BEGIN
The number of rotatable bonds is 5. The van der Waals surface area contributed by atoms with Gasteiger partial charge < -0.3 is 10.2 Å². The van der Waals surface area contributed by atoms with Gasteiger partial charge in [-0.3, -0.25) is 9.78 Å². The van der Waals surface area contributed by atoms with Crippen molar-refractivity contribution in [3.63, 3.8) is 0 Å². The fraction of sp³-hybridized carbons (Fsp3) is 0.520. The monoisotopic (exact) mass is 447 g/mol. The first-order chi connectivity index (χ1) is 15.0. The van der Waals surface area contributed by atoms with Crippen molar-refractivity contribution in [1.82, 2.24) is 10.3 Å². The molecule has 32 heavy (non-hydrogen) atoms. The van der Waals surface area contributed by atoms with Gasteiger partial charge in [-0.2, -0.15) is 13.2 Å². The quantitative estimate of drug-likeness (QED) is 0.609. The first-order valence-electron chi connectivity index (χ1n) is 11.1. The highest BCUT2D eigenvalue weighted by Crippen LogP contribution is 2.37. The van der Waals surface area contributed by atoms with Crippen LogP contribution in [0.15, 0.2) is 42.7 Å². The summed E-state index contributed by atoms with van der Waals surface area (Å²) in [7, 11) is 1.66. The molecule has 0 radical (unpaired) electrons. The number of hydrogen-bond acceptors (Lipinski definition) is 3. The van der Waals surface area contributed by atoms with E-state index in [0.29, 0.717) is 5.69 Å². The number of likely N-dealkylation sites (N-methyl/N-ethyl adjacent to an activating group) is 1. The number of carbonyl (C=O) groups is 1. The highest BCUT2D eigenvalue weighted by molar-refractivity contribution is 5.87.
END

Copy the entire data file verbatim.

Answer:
The number of rotatable bonds is 5. The van der Waals surface area contributed by atoms with Gasteiger partial charge < -0.3 is 10.2 Å². The van der Waals surface area contributed by atoms with Gasteiger partial charge in [-0.3, -0.25) is 9.78 Å². The van der Waals surface area contributed by atoms with Crippen molar-refractivity contribution in [3.63, 3.8) is 0 Å². The fraction of sp³-hybridized carbons (Fsp3) is 0.520. The monoisotopic (exact) mass is 447 g/mol. The first-order chi connectivity index (χ1) is 15.0. The van der Waals surface area contributed by atoms with Crippen molar-refractivity contribution in [1.82, 2.24) is 10.3 Å². The molecule has 32 heavy (non-hydrogen) atoms. The van der Waals surface area contributed by atoms with Gasteiger partial charge in [-0.2, -0.15) is 13.2 Å². The quantitative estimate of drug-likeness (QED) is 0.609. The first-order valence-electron chi connectivity index (χ1n) is 11.1. The highest BCUT2D eigenvalue weighted by Crippen LogP contribution is 2.37. The van der Waals surface area contributed by atoms with Crippen LogP contribution in [0.15, 0.2) is 42.7 Å². The summed E-state index contributed by atoms with van der Waals surface area (Å²) in [7, 11) is 1.66. The molecule has 0 radical (unpaired) electrons. The number of hydrogen-bond acceptors (Lipinski definition) is 3. The van der Waals surface area contributed by atoms with E-state index in [0.29, 0.717) is 5.69 Å². The number of likely N-dealkylation sites (N-methyl/N-ethyl adjacent to an activating group) is 1. The number of carbonyl (C=O) groups is 1. The highest BCUT2D eigenvalue weighted by molar-refractivity contribution is 5.87.